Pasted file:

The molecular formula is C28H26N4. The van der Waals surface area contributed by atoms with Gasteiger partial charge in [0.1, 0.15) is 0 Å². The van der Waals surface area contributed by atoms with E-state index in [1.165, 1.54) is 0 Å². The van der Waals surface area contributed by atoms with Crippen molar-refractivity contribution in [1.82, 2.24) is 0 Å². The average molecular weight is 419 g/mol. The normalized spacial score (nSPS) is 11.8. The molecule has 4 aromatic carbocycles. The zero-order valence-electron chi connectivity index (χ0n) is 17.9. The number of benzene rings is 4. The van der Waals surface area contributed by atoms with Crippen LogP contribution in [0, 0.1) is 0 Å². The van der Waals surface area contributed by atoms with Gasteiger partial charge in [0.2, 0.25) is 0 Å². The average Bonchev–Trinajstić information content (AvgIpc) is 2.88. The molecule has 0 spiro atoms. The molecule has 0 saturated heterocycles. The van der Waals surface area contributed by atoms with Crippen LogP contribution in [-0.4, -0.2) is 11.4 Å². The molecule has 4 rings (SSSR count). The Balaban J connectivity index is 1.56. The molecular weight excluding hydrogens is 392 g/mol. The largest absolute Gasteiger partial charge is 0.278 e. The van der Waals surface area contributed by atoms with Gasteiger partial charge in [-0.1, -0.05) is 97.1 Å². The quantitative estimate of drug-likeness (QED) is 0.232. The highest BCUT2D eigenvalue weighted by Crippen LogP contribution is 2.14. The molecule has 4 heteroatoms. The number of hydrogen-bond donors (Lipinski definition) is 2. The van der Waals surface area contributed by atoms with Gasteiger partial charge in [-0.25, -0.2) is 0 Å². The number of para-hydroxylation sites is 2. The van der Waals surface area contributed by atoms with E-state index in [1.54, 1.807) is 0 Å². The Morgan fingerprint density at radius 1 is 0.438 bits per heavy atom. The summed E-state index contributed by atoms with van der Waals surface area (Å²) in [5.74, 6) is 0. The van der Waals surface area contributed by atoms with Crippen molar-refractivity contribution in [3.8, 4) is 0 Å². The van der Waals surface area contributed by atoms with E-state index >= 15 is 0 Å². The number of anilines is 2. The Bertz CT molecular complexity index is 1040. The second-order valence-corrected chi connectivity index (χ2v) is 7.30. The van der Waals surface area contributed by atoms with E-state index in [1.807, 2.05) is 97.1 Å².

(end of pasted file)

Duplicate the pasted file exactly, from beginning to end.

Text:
The molecular formula is C28H26N4. The van der Waals surface area contributed by atoms with Gasteiger partial charge in [0.1, 0.15) is 0 Å². The van der Waals surface area contributed by atoms with E-state index in [1.165, 1.54) is 0 Å². The van der Waals surface area contributed by atoms with Crippen molar-refractivity contribution in [1.82, 2.24) is 0 Å². The average molecular weight is 419 g/mol. The normalized spacial score (nSPS) is 11.8. The molecule has 4 aromatic carbocycles. The zero-order valence-electron chi connectivity index (χ0n) is 17.9. The number of benzene rings is 4. The van der Waals surface area contributed by atoms with Crippen LogP contribution in [0, 0.1) is 0 Å². The van der Waals surface area contributed by atoms with Gasteiger partial charge in [0.2, 0.25) is 0 Å². The average Bonchev–Trinajstić information content (AvgIpc) is 2.88. The molecule has 0 spiro atoms. The molecule has 0 saturated heterocycles. The van der Waals surface area contributed by atoms with Crippen LogP contribution in [-0.4, -0.2) is 11.4 Å². The molecule has 4 rings (SSSR count). The Balaban J connectivity index is 1.56. The molecular weight excluding hydrogens is 392 g/mol. The largest absolute Gasteiger partial charge is 0.278 e. The van der Waals surface area contributed by atoms with Gasteiger partial charge in [-0.1, -0.05) is 97.1 Å². The quantitative estimate of drug-likeness (QED) is 0.232. The highest BCUT2D eigenvalue weighted by Crippen LogP contribution is 2.14. The molecule has 4 heteroatoms. The number of hydrogen-bond donors (Lipinski definition) is 2. The van der Waals surface area contributed by atoms with Gasteiger partial charge in [-0.25, -0.2) is 0 Å². The number of para-hydroxylation sites is 2. The van der Waals surface area contributed by atoms with E-state index in [1.54, 1.807) is 0 Å². The Morgan fingerprint density at radius 1 is 0.438 bits per heavy atom. The summed E-state index contributed by atoms with van der Waals surface area (Å²) in [5.74, 6) is 0. The van der Waals surface area contributed by atoms with Crippen molar-refractivity contribution in [3.8, 4) is 0 Å². The van der Waals surface area contributed by atoms with E-state index >= 15 is 0 Å². The number of anilines is 2. The Bertz CT molecular complexity index is 1040. The second-order valence-corrected chi connectivity index (χ2v) is 7.30. The van der Waals surface area contributed by atoms with E-state index in [1.807, 2.05) is 97.1 Å².